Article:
• Even with tracking capability, which isn't that hard for a dobsonion, alta-azimuth mounts like this suffer from field rotation effects and exposures longer than about 30 seconds are not ideal. But you can take many 30 second exposures and stack them to give you something resembling a much longer exposure. The stacking de-rotates the images and aligns them.
        • Or you can build a rotating camera mount, or insert a rotating element in the optical path. Either way, you're supporting and moving a relatively small weight, so it's a much easier task than building the main drive.

          • Yep field de-rotators are an option. Sometimes the right option, but they are an added drive system and can be pesky. I would say in this case a much better option than trying to build an equatorial mount for an instrument this large.
        • by careysub (976506) on Tuesday November 05, 2013 @05:15PM (#45339667)

          Taking short exposures and processing them on a computer is the "poor man's adaptive optics". A very powerful technique (if the object is bright enough) is too take a large number (thousands) of short exposures, then sort through them for a "lucky" image - one in which the atmosphere is momentarily stable. Multiple lucky images can be stacked together to get longer exposures. This really is a very powerful technique, not requiring extremely expensive high precision tracking hardware.

    • by necro81 (917438)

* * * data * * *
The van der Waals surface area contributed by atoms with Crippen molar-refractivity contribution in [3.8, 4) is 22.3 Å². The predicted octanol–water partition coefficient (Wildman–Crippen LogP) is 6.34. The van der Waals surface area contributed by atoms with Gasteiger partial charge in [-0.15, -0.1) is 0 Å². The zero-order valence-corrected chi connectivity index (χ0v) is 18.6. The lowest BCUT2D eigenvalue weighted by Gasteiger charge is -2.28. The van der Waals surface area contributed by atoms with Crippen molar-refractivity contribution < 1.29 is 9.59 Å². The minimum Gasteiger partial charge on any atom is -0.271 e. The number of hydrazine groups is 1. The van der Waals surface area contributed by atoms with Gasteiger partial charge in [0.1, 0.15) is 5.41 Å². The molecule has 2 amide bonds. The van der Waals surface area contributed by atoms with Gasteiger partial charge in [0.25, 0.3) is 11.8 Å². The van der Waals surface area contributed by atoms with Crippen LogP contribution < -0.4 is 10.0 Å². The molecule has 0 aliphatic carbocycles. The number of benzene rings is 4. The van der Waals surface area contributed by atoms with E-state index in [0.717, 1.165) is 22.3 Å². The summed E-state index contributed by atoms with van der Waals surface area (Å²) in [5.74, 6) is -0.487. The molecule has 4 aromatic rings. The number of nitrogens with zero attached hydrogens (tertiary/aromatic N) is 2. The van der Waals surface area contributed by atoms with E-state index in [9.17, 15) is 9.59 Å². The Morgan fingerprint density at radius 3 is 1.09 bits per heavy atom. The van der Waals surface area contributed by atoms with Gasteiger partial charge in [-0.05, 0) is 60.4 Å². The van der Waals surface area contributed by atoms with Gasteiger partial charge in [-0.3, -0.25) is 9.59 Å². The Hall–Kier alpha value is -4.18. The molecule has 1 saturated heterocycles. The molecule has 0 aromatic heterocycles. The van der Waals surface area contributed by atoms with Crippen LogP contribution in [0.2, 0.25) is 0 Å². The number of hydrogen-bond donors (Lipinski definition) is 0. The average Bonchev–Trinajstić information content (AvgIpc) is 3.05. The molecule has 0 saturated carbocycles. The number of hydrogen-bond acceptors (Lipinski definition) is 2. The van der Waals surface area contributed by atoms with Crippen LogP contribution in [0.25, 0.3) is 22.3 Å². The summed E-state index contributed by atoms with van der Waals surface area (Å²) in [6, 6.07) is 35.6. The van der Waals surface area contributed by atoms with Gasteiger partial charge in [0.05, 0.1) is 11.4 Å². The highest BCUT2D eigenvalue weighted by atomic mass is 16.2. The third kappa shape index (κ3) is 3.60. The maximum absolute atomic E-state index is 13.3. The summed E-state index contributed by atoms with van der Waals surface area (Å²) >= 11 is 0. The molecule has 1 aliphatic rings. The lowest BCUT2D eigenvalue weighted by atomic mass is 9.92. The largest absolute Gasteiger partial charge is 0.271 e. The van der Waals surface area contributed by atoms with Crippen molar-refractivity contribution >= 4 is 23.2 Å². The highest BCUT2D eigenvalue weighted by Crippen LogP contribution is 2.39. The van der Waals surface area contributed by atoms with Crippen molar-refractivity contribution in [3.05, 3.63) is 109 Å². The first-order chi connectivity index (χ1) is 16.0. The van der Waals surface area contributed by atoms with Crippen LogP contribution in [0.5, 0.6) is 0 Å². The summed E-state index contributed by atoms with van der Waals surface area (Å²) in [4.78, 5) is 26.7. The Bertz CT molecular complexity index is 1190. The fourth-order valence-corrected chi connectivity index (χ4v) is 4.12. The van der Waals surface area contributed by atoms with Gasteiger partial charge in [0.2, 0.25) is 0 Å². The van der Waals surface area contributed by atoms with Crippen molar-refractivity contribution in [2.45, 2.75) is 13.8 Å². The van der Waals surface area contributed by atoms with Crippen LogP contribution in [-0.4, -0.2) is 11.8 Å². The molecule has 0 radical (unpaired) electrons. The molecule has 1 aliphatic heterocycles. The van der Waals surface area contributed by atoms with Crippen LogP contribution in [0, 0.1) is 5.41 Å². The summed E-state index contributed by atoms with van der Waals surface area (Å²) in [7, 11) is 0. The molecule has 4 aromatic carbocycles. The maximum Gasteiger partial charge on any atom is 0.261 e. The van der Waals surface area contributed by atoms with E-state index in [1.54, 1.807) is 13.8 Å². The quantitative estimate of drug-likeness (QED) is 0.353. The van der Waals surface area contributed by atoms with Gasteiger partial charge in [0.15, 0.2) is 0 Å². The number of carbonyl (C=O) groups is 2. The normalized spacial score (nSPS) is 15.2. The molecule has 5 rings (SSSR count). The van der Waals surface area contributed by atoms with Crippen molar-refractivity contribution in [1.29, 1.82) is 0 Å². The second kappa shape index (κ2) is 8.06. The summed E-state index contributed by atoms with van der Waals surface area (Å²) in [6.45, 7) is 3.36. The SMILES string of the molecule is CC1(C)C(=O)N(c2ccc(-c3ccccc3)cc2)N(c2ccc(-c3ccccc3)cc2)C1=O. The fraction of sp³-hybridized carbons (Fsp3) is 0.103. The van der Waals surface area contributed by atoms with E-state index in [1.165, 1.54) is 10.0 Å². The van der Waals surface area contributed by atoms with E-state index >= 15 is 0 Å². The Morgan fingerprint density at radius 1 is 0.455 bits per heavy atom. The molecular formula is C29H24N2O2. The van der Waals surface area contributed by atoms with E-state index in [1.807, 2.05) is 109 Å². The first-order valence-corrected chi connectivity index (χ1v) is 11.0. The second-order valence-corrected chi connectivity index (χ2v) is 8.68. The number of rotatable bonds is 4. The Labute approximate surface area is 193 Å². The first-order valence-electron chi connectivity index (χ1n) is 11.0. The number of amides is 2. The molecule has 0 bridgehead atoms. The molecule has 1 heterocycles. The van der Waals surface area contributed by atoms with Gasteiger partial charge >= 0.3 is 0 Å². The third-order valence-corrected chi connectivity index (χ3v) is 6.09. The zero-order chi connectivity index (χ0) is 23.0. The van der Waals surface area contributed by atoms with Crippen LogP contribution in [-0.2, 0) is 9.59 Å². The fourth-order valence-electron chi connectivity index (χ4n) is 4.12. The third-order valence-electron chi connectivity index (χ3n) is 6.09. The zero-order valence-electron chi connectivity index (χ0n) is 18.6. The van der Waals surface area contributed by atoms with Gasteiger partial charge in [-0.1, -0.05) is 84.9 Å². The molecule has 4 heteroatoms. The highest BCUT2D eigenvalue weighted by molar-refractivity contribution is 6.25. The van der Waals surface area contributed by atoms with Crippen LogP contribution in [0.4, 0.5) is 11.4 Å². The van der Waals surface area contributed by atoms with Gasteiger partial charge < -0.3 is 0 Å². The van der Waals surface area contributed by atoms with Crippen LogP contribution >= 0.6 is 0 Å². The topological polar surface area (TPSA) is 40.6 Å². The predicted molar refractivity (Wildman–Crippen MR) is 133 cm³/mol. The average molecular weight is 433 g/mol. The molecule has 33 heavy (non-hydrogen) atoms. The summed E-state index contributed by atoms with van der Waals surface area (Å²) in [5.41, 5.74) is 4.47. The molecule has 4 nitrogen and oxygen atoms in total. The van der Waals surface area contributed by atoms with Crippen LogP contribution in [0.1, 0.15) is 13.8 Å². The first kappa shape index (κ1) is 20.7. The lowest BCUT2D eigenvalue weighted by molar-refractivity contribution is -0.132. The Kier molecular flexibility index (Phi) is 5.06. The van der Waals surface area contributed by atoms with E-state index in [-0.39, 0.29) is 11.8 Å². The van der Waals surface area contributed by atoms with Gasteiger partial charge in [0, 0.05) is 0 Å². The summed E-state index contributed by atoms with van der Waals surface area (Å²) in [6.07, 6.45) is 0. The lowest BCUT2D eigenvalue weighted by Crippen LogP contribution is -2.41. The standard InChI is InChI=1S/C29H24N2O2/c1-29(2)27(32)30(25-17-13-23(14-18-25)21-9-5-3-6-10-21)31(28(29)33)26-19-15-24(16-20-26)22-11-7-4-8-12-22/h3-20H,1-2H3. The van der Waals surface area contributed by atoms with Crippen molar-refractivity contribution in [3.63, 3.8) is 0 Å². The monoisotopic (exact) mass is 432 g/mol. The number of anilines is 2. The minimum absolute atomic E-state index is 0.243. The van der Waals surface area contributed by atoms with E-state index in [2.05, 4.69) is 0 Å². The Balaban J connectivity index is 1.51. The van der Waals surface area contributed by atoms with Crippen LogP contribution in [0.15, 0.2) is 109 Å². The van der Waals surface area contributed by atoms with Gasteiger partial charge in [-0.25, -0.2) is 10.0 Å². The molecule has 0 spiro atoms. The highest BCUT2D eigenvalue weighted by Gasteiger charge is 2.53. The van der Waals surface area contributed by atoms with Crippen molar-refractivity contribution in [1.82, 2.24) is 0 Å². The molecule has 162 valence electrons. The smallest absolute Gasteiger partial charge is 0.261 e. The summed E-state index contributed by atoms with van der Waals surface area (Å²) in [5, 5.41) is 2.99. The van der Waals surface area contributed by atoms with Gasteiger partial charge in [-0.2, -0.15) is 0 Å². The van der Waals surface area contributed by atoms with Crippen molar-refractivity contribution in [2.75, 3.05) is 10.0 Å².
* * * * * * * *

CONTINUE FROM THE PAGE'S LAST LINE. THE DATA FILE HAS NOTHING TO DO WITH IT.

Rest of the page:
Well, you see, the reporters from the Daily Mail came and did the interview and photographs during the daytime. They may have glossed over that part that astronomical telescopes are typically used at night.
  • by crunchygranola (1954152) on Tuesday November 05, 2013 @03:03PM (#45338143)

    Here is the scoop on the 70" telescope. Mike Clements purchased a polished but uncoated mirror that is 70" across that was intended for a spy satellite project that was cancelled. A huge uncoated mirror is not a telescope anymore than (car analogy - wait for it...) a V8 engine is a racecar. Building a good performing telescope (collimation tolerances are measured in thousandths of an inch) is a significant task, a huge telescope like this is a major engineering feat. What's more this is a transportable telescope. It is possibly the biggest transportable telescope in the world. This telescope is more powerful than any telescope that existed before 1917 (when the 100" Hooker telescope saw first light).

    Successfully silvering the mirror using updated 19th Cedntury mirror coating technology was nifty too.

  • I have a Dobsonian 22" Mirror that I built from scratch about 10 years ago.

    A telescope is only as good as it's lenses. Normal lenses I call Coyote Lenses because they are so crappy that they are only good for throwing at coyotes during star parties.

  • Some further info... (Score:5, Informative)

    by Zarquon (1778) on Tuesday November 05, 2013 @03:16PM (#45338229)

    Cloudy nights thread [cloudynights.com] and a another news article [ksl.com].

    It was silvered with a spray-on solution using a weed sprayer; much too large for the regular vacuum deposition chambers.